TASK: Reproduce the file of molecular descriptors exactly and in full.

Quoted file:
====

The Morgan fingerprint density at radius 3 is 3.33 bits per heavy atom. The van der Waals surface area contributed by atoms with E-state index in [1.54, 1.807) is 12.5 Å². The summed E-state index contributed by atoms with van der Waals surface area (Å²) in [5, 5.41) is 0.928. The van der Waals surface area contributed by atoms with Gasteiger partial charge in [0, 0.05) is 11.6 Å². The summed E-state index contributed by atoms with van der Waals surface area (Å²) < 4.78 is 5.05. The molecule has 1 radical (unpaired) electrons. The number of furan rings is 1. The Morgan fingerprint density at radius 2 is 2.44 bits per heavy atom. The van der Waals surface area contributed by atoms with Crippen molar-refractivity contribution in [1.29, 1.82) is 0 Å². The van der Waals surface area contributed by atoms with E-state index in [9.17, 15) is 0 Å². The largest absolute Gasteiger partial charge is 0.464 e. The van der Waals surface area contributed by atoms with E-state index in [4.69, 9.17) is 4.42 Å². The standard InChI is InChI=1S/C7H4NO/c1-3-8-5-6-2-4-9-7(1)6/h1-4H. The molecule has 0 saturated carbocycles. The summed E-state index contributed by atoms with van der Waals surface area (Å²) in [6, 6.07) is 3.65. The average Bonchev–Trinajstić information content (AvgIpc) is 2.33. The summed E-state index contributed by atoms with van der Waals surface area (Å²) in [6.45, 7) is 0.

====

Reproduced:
The Morgan fingerprint density at radius 3 is 3.33 bits per heavy atom. The van der Waals surface area contributed by atoms with E-state index in [1.54, 1.807) is 12.5 Å². The summed E-state index contributed by atoms with van der Waals surface area (Å²) in [5, 5.41) is 0.928. The van der Waals surface area contributed by atoms with Gasteiger partial charge in [0, 0.05) is 11.6 Å². The summed E-state index contributed by atoms with van der Waals surface area (Å²) < 4.78 is 5.05. The molecule has 1 radical (unpaired) electrons. The number of furan rings is 1. The Morgan fingerprint density at radius 2 is 2.44 bits per heavy atom. The van der Waals surface area contributed by atoms with Crippen molar-refractivity contribution in [1.29, 1.82) is 0 Å². The van der Waals surface area contributed by atoms with E-state index in [9.17, 15) is 0 Å². The largest absolute Gasteiger partial charge is 0.464 e. The van der Waals surface area contributed by atoms with E-state index in [4.69, 9.17) is 4.42 Å². The standard InChI is InChI=1S/C7H4NO/c1-3-8-5-6-2-4-9-7(1)6/h1-4H. The molecule has 0 saturated carbocycles. The summed E-state index contributed by atoms with van der Waals surface area (Å²) in [6, 6.07) is 3.65. The average Bonchev–Trinajstić information content (AvgIpc) is 2.33. The summed E-state index contributed by atoms with van der Waals surface area (Å²) in [6.45, 7) is 0.